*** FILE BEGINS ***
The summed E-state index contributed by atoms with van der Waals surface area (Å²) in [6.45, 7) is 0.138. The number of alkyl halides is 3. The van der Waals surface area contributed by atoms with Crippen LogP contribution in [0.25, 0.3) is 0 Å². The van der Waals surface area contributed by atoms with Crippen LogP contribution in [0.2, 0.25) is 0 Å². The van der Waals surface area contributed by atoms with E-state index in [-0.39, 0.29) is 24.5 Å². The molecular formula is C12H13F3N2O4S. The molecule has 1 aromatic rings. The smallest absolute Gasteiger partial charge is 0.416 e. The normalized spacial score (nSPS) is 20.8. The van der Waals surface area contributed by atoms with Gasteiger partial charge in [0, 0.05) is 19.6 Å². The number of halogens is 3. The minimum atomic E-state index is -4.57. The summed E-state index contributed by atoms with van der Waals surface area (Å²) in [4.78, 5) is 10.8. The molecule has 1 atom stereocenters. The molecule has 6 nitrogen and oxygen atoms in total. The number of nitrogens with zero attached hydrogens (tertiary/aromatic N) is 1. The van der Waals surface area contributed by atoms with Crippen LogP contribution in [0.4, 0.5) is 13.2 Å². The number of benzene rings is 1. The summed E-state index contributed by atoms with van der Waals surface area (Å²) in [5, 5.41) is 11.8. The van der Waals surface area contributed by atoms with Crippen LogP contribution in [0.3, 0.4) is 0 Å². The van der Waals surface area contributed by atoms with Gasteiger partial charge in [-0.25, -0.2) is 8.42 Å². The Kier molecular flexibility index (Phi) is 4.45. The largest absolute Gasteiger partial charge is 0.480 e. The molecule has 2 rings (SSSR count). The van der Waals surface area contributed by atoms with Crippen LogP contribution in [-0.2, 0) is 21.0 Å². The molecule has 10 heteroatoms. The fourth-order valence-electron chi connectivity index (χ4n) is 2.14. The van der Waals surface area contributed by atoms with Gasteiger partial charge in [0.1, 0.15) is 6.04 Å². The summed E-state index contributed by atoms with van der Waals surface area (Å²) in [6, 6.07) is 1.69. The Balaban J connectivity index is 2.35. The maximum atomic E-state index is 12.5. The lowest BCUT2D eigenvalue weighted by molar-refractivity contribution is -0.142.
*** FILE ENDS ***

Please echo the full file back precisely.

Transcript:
The summed E-state index contributed by atoms with van der Waals surface area (Å²) in [6.45, 7) is 0.138. The number of alkyl halides is 3. The van der Waals surface area contributed by atoms with Crippen LogP contribution in [0.25, 0.3) is 0 Å². The van der Waals surface area contributed by atoms with Crippen LogP contribution in [0.2, 0.25) is 0 Å². The van der Waals surface area contributed by atoms with E-state index in [-0.39, 0.29) is 24.5 Å². The molecular formula is C12H13F3N2O4S. The molecule has 1 aromatic rings. The smallest absolute Gasteiger partial charge is 0.416 e. The normalized spacial score (nSPS) is 20.8. The van der Waals surface area contributed by atoms with Gasteiger partial charge in [0, 0.05) is 19.6 Å². The number of halogens is 3. The minimum atomic E-state index is -4.57. The summed E-state index contributed by atoms with van der Waals surface area (Å²) in [4.78, 5) is 10.8. The molecule has 1 atom stereocenters. The molecule has 6 nitrogen and oxygen atoms in total. The number of nitrogens with zero attached hydrogens (tertiary/aromatic N) is 1. The van der Waals surface area contributed by atoms with Crippen LogP contribution in [0.4, 0.5) is 13.2 Å². The number of benzene rings is 1. The summed E-state index contributed by atoms with van der Waals surface area (Å²) in [5, 5.41) is 11.8. The van der Waals surface area contributed by atoms with Crippen LogP contribution in [0.3, 0.4) is 0 Å². The van der Waals surface area contributed by atoms with Gasteiger partial charge in [-0.25, -0.2) is 8.42 Å². The Kier molecular flexibility index (Phi) is 4.45. The largest absolute Gasteiger partial charge is 0.480 e. The molecule has 2 rings (SSSR count). The van der Waals surface area contributed by atoms with Crippen LogP contribution in [-0.2, 0) is 21.0 Å². The molecule has 10 heteroatoms. The fourth-order valence-electron chi connectivity index (χ4n) is 2.14. The van der Waals surface area contributed by atoms with Gasteiger partial charge in [0.1, 0.15) is 6.04 Å². The summed E-state index contributed by atoms with van der Waals surface area (Å²) in [6, 6.07) is 1.69. The Balaban J connectivity index is 2.35. The maximum atomic E-state index is 12.5. The lowest BCUT2D eigenvalue weighted by molar-refractivity contribution is -0.142.